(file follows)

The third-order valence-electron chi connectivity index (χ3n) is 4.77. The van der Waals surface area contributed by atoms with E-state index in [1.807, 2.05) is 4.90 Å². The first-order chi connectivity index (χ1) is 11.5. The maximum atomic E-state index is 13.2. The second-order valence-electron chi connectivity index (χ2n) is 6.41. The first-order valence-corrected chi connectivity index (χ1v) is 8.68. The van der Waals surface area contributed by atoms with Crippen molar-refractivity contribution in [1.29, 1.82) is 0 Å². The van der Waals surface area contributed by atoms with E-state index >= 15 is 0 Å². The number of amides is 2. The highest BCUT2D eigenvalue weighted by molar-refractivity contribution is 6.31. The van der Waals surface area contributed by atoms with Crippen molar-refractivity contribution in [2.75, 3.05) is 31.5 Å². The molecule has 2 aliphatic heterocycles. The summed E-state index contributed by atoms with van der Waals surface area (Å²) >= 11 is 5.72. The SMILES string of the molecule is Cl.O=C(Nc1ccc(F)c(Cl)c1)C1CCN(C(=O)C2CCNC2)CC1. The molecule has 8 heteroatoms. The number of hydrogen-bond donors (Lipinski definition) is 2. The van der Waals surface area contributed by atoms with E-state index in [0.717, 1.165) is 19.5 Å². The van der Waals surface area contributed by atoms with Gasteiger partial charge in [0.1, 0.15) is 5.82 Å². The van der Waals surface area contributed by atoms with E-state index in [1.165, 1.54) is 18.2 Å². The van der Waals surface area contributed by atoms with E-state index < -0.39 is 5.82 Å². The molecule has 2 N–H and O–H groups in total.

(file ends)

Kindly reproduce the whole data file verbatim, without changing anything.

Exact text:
The third-order valence-electron chi connectivity index (χ3n) is 4.77. The van der Waals surface area contributed by atoms with E-state index in [1.807, 2.05) is 4.90 Å². The first-order chi connectivity index (χ1) is 11.5. The maximum atomic E-state index is 13.2. The second-order valence-electron chi connectivity index (χ2n) is 6.41. The first-order valence-corrected chi connectivity index (χ1v) is 8.68. The van der Waals surface area contributed by atoms with Crippen molar-refractivity contribution in [1.29, 1.82) is 0 Å². The van der Waals surface area contributed by atoms with E-state index >= 15 is 0 Å². The number of amides is 2. The highest BCUT2D eigenvalue weighted by molar-refractivity contribution is 6.31. The van der Waals surface area contributed by atoms with Crippen molar-refractivity contribution in [2.75, 3.05) is 31.5 Å². The molecule has 2 aliphatic heterocycles. The summed E-state index contributed by atoms with van der Waals surface area (Å²) >= 11 is 5.72. The SMILES string of the molecule is Cl.O=C(Nc1ccc(F)c(Cl)c1)C1CCN(C(=O)C2CCNC2)CC1. The molecule has 8 heteroatoms. The number of hydrogen-bond donors (Lipinski definition) is 2. The van der Waals surface area contributed by atoms with E-state index in [0.717, 1.165) is 19.5 Å². The van der Waals surface area contributed by atoms with Gasteiger partial charge in [0.1, 0.15) is 5.82 Å². The van der Waals surface area contributed by atoms with E-state index in [1.165, 1.54) is 18.2 Å². The van der Waals surface area contributed by atoms with E-state index < -0.39 is 5.82 Å². The molecule has 2 N–H and O–H groups in total.